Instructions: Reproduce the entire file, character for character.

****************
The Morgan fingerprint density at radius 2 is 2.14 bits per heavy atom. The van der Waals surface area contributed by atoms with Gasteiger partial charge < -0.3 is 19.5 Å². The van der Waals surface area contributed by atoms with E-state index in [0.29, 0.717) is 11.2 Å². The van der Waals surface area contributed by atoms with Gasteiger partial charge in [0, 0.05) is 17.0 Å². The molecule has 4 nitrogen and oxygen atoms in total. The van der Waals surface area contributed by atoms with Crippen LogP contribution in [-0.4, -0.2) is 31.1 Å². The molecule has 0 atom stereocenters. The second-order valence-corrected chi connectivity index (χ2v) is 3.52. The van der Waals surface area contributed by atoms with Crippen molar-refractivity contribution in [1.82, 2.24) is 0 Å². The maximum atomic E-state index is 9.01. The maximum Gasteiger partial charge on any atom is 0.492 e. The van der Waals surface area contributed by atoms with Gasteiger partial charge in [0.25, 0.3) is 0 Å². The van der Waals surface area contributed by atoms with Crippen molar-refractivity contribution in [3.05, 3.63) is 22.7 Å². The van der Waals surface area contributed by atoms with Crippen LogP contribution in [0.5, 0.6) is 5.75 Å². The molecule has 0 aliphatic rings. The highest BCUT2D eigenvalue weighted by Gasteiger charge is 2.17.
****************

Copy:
The Morgan fingerprint density at radius 2 is 2.14 bits per heavy atom. The van der Waals surface area contributed by atoms with Gasteiger partial charge < -0.3 is 19.5 Å². The van der Waals surface area contributed by atoms with E-state index in [0.29, 0.717) is 11.2 Å². The van der Waals surface area contributed by atoms with Gasteiger partial charge in [0, 0.05) is 17.0 Å². The molecule has 4 nitrogen and oxygen atoms in total. The van der Waals surface area contributed by atoms with Crippen LogP contribution in [-0.4, -0.2) is 31.1 Å². The molecule has 0 atom stereocenters. The second-order valence-corrected chi connectivity index (χ2v) is 3.52. The van der Waals surface area contributed by atoms with Crippen molar-refractivity contribution in [1.82, 2.24) is 0 Å². The maximum atomic E-state index is 9.01. The maximum Gasteiger partial charge on any atom is 0.492 e. The van der Waals surface area contributed by atoms with Gasteiger partial charge in [0.25, 0.3) is 0 Å². The van der Waals surface area contributed by atoms with Crippen molar-refractivity contribution in [3.05, 3.63) is 22.7 Å². The van der Waals surface area contributed by atoms with Crippen LogP contribution in [0.5, 0.6) is 5.75 Å². The molecule has 0 aliphatic rings. The highest BCUT2D eigenvalue weighted by Gasteiger charge is 2.17.